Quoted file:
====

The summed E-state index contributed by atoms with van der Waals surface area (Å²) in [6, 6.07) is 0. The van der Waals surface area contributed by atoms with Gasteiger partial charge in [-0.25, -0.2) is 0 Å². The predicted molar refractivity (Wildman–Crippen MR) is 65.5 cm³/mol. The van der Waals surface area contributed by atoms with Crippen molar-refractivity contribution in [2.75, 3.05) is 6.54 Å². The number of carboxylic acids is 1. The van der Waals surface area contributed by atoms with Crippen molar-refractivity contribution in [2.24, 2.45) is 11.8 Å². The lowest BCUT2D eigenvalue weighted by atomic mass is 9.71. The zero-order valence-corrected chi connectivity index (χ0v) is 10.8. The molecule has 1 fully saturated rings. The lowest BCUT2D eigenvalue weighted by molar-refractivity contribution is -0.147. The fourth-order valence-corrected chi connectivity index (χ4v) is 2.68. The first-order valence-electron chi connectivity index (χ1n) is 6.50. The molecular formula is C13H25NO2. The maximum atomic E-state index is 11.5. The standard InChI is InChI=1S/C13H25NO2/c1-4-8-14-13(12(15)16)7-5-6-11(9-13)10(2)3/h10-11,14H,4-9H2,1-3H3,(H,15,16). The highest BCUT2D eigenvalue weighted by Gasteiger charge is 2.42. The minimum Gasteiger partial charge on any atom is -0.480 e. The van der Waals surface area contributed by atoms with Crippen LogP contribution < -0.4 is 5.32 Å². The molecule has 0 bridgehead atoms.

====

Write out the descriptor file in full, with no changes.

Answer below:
The summed E-state index contributed by atoms with van der Waals surface area (Å²) in [6, 6.07) is 0. The van der Waals surface area contributed by atoms with Gasteiger partial charge in [-0.25, -0.2) is 0 Å². The predicted molar refractivity (Wildman–Crippen MR) is 65.5 cm³/mol. The van der Waals surface area contributed by atoms with Crippen molar-refractivity contribution in [2.75, 3.05) is 6.54 Å². The number of carboxylic acids is 1. The van der Waals surface area contributed by atoms with Crippen molar-refractivity contribution in [2.24, 2.45) is 11.8 Å². The lowest BCUT2D eigenvalue weighted by atomic mass is 9.71. The zero-order valence-corrected chi connectivity index (χ0v) is 10.8. The molecule has 1 fully saturated rings. The lowest BCUT2D eigenvalue weighted by molar-refractivity contribution is -0.147. The fourth-order valence-corrected chi connectivity index (χ4v) is 2.68. The first-order valence-electron chi connectivity index (χ1n) is 6.50. The molecular formula is C13H25NO2. The maximum atomic E-state index is 11.5. The standard InChI is InChI=1S/C13H25NO2/c1-4-8-14-13(12(15)16)7-5-6-11(9-13)10(2)3/h10-11,14H,4-9H2,1-3H3,(H,15,16). The highest BCUT2D eigenvalue weighted by Gasteiger charge is 2.42. The minimum Gasteiger partial charge on any atom is -0.480 e. The van der Waals surface area contributed by atoms with Crippen LogP contribution < -0.4 is 5.32 Å². The molecule has 0 bridgehead atoms.